AS NASA this week announced its plans on how it hopes to send humans to Mars, Littlehampton’s Museum, too, has its sights fixed on the heavens.
The facility’s Community Gallery has been given an out-of-this-world cosmic twist this winter with a new display.
Space artist, John Lewis’ latest work shows some of the solar system’s celestial bodies at their brilliant best.
John, who is self-taught, has combined his love of science, art and imagination to create striking scenes of moons rising above the surface of a barren planet to a star-strewn sky and even a galaxy drifting in the depth of space.
John’s fascination with astronomy started at the tender age of eight but his passion to combine this with art was sparked over 45 years ago.
Since then, he has spent many hours at the eyepieces of various telescopes, recording and making drawings of all kinds of celestial objects.
Councillor Malcolm Belchamber, chairman of Littlehampton Town Council’s community resources committee, said: “It’s a truly unique exhibition. John’s work is both fascinating and beautiful to observe.”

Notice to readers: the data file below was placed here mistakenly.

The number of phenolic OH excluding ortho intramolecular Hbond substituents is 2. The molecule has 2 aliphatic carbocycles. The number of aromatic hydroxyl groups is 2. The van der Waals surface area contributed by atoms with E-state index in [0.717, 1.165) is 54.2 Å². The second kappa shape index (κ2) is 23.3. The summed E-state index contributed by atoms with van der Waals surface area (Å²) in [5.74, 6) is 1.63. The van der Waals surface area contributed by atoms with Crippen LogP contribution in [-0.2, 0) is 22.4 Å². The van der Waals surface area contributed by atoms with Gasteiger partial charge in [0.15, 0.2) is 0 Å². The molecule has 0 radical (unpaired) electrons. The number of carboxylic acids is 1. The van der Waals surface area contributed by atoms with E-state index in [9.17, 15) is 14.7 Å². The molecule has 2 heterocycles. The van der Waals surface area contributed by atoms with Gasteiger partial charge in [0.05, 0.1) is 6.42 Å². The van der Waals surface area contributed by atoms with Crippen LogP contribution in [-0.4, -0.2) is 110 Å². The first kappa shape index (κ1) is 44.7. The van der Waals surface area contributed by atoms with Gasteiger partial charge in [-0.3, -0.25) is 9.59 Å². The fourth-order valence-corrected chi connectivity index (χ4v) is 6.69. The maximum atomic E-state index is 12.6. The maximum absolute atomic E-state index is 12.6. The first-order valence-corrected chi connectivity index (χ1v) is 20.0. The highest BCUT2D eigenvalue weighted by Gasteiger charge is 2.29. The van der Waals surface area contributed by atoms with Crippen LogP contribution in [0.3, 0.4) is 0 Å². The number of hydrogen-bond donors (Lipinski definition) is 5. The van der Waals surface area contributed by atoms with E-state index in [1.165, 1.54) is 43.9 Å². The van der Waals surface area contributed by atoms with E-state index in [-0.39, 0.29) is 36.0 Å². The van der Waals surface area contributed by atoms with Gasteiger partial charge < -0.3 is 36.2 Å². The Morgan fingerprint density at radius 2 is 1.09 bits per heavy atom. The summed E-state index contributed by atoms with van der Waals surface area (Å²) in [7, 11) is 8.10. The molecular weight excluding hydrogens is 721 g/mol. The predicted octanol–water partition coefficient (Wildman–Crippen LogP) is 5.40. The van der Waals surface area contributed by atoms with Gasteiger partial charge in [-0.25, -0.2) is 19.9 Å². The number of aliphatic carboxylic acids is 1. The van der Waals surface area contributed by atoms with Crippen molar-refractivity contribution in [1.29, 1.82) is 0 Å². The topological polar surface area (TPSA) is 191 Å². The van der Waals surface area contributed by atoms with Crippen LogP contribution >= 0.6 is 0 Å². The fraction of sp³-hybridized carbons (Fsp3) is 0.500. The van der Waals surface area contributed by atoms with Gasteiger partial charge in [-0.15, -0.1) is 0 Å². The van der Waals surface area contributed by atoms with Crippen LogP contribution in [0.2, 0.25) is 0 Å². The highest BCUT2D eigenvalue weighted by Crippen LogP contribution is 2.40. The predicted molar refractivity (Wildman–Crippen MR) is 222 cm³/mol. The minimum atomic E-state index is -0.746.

His artistic influences have been drawn from the American artist and illustrator, Chesley Bonestell, and to a lesser extent, the Swiss space artist, Ludek Pesek.
Despite the photorealism of computer-generated images seen so much these days, John prefers the enjoyment and satisfaction of creating a picture using traditional materials.
Having worked mostly with oils in the past, he now works mainly with acrylics, using airbrush and brushwork.
In some cases, a considerable amount of research is required in order to be able to portray a particular object accurately.
Imagination and a little artistic licence are also important, with John occasionally guilty of embellishing some of his images. His display opened last month at the Church Street institution and will continue right the way up until Christmas Eve.